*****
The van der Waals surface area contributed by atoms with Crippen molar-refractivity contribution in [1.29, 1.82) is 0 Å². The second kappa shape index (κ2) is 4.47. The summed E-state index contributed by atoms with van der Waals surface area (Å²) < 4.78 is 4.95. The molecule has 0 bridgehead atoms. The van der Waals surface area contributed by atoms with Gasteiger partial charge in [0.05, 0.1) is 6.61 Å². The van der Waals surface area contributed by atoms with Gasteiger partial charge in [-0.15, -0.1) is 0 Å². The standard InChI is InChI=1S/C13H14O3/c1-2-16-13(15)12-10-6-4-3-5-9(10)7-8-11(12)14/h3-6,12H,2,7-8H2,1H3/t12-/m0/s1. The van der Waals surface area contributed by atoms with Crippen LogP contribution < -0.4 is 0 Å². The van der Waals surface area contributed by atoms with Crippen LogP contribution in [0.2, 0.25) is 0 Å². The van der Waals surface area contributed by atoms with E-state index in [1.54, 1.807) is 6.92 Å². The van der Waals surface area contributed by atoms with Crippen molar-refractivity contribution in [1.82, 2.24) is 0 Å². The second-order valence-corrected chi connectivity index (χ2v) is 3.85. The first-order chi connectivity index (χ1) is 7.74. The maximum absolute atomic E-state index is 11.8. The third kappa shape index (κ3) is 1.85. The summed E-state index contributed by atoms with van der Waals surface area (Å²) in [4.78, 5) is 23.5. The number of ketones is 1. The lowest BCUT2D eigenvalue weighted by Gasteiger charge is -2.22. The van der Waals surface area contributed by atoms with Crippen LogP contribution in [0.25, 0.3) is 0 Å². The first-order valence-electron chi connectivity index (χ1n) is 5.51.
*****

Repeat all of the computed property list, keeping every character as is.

The van der Waals surface area contributed by atoms with Crippen molar-refractivity contribution in [1.29, 1.82) is 0 Å². The second kappa shape index (κ2) is 4.47. The summed E-state index contributed by atoms with van der Waals surface area (Å²) < 4.78 is 4.95. The molecule has 0 bridgehead atoms. The van der Waals surface area contributed by atoms with Gasteiger partial charge in [0.05, 0.1) is 6.61 Å². The van der Waals surface area contributed by atoms with Gasteiger partial charge in [-0.15, -0.1) is 0 Å². The standard InChI is InChI=1S/C13H14O3/c1-2-16-13(15)12-10-6-4-3-5-9(10)7-8-11(12)14/h3-6,12H,2,7-8H2,1H3/t12-/m0/s1. The van der Waals surface area contributed by atoms with Crippen LogP contribution < -0.4 is 0 Å². The van der Waals surface area contributed by atoms with Crippen LogP contribution in [0.2, 0.25) is 0 Å². The van der Waals surface area contributed by atoms with E-state index in [1.54, 1.807) is 6.92 Å². The van der Waals surface area contributed by atoms with Crippen molar-refractivity contribution in [1.82, 2.24) is 0 Å². The second-order valence-corrected chi connectivity index (χ2v) is 3.85. The first-order chi connectivity index (χ1) is 7.74. The maximum absolute atomic E-state index is 11.8. The third kappa shape index (κ3) is 1.85. The summed E-state index contributed by atoms with van der Waals surface area (Å²) in [4.78, 5) is 23.5. The number of ketones is 1. The lowest BCUT2D eigenvalue weighted by Gasteiger charge is -2.22. The van der Waals surface area contributed by atoms with Crippen LogP contribution in [0.25, 0.3) is 0 Å². The first-order valence-electron chi connectivity index (χ1n) is 5.51.